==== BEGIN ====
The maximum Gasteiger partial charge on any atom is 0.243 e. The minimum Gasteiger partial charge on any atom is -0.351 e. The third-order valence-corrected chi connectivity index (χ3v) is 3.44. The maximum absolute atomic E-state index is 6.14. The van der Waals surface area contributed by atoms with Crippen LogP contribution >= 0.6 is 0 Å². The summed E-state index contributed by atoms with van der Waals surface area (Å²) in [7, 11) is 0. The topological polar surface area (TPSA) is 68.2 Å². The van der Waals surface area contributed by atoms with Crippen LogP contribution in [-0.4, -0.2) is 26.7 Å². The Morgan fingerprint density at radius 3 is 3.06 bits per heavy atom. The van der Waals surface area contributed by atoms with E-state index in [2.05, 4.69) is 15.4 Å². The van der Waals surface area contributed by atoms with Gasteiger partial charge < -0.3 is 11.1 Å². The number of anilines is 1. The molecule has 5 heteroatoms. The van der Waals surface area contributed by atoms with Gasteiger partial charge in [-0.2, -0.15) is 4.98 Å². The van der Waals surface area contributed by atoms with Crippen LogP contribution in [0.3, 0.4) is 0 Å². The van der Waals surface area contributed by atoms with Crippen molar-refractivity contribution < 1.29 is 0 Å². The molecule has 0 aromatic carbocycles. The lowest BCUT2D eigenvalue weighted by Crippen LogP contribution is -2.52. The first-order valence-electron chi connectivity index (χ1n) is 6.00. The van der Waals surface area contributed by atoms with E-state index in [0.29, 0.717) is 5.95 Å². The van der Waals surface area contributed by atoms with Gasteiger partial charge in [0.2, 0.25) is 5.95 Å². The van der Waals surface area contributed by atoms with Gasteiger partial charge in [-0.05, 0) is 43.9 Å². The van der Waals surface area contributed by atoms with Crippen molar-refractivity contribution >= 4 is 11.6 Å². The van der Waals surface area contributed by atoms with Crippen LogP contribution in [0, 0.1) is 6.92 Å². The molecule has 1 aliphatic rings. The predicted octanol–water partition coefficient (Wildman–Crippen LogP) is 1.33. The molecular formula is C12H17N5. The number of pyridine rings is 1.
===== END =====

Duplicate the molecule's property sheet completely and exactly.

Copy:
The maximum Gasteiger partial charge on any atom is 0.243 e. The minimum Gasteiger partial charge on any atom is -0.351 e. The third-order valence-corrected chi connectivity index (χ3v) is 3.44. The maximum absolute atomic E-state index is 6.14. The van der Waals surface area contributed by atoms with Crippen LogP contribution >= 0.6 is 0 Å². The summed E-state index contributed by atoms with van der Waals surface area (Å²) in [7, 11) is 0. The topological polar surface area (TPSA) is 68.2 Å². The van der Waals surface area contributed by atoms with Crippen LogP contribution in [-0.4, -0.2) is 26.7 Å². The Morgan fingerprint density at radius 3 is 3.06 bits per heavy atom. The van der Waals surface area contributed by atoms with E-state index in [2.05, 4.69) is 15.4 Å². The van der Waals surface area contributed by atoms with Gasteiger partial charge < -0.3 is 11.1 Å². The number of anilines is 1. The molecule has 5 heteroatoms. The van der Waals surface area contributed by atoms with Gasteiger partial charge in [-0.2, -0.15) is 4.98 Å². The van der Waals surface area contributed by atoms with Crippen LogP contribution in [0.3, 0.4) is 0 Å². The van der Waals surface area contributed by atoms with Crippen molar-refractivity contribution < 1.29 is 0 Å². The molecule has 0 aromatic carbocycles. The lowest BCUT2D eigenvalue weighted by Crippen LogP contribution is -2.52. The first-order valence-electron chi connectivity index (χ1n) is 6.00. The van der Waals surface area contributed by atoms with E-state index in [0.29, 0.717) is 5.95 Å². The van der Waals surface area contributed by atoms with Gasteiger partial charge in [0.2, 0.25) is 5.95 Å². The van der Waals surface area contributed by atoms with Gasteiger partial charge in [-0.05, 0) is 43.9 Å². The van der Waals surface area contributed by atoms with Crippen molar-refractivity contribution >= 4 is 11.6 Å². The van der Waals surface area contributed by atoms with Crippen LogP contribution in [0, 0.1) is 6.92 Å². The molecule has 1 aliphatic rings. The predicted octanol–water partition coefficient (Wildman–Crippen LogP) is 1.33. The molecular formula is C12H17N5. The number of pyridine rings is 1.